Re: HYB: Germination
Paul, that sounds really interesting.
The more I mess with the refrigeration and natural cold cycling of seeds
trying to "push" germination, the more complicated it seems. Like you
say, one thing is clear - no one treatment works for everything. Some
crosses seem to need much longer vernalization than others, some need
two separate cycles, and I haven't had the patience to track those 'two
winter' types closely enough to tell if they have needed long cycles
(two separate 3 month vernalization periods with hot dry conditions in
between) or if short ones would work just as well).
Another thing I <think> I have learned this winter is that some (all?
most?) late bloomers don't germinate until soil temperatures are much
warmer (or warm for a longer time period?) than earlier bloomers. That
hypothesis is based on seeds from three late blooming parents, none of
which germinated until night time temperatures were in the mid 60s F and
daytime highs near 70. I've heard that optimum germination temperature
for TBs is between 50 and 60oF, and for most of my crosses that has been
true. But not for these late ones.
Then there was that one seedling that germinated in July....
I'm surprised at your comment about IMMORTALITY being one that doesn't
require a long vernalization period. For most of the crosses I've made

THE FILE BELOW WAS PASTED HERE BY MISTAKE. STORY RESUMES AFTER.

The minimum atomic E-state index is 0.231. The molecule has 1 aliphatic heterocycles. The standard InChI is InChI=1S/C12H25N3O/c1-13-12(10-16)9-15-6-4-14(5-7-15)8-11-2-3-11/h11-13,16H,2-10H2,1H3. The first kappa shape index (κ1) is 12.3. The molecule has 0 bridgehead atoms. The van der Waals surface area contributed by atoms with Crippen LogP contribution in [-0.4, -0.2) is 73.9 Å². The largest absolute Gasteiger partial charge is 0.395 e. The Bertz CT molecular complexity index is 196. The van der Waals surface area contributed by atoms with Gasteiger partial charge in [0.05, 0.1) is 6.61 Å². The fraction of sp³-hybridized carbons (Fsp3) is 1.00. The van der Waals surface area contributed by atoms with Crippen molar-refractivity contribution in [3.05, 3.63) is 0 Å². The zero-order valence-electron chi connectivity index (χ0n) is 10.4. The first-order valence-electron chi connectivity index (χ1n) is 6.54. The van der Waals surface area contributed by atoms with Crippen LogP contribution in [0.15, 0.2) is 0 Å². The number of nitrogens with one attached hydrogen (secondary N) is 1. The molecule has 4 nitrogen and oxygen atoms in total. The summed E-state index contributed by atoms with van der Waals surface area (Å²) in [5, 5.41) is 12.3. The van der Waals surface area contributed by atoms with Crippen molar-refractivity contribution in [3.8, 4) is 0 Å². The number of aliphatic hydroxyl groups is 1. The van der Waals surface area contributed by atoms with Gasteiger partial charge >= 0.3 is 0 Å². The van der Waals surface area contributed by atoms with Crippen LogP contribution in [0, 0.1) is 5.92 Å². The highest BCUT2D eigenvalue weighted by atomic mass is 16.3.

with it, 8 weeks gave little immediate germination - 12 weeks was <much>
better. And keeping them at temperatures that continued to cycle down
to 40o at night resulted in a few more seedlings coming up.
Then there are those crosses that just have poor germination no matter
what I do - never am sure if those just didn't have the right conditions
in the pod to be healthy seeds or if it was something I did to them or
if they just aren't a good genetic match. I got a note offlist that
LADY FRIEND is one of those parents that just doesn't give good
germination unless with the right partner.
Betty, I agree with you 100% on the need to make <sure> germinating
seedlings have plenty of moisture. I'm convinced I lost a lot of
seedlings when I was germinating them outdoors before I retired. Just
wasn't taking care of them.
<I had posted earlier a few weeks ago that I had some seeds from a
particular cross germinate at 6 weeks after being stored in the
refrigerator for a year. However, this iss apparently only occuring for
this one cross and not the others and once all my germination data comes
in I'm probably going to propose a theory that the early germination for
this particular cross (and other crosses such as with 'Immortality') is
genetically controlled. But really aren't they all? The norm is really
just 12 weeks, some 8, and now I might have a line that is at 6 weeks.
I have a plan to study the factors of dry storage and immediate
germination after vernalization this next year after I obtain enough
seed from these particular lines of plants.>
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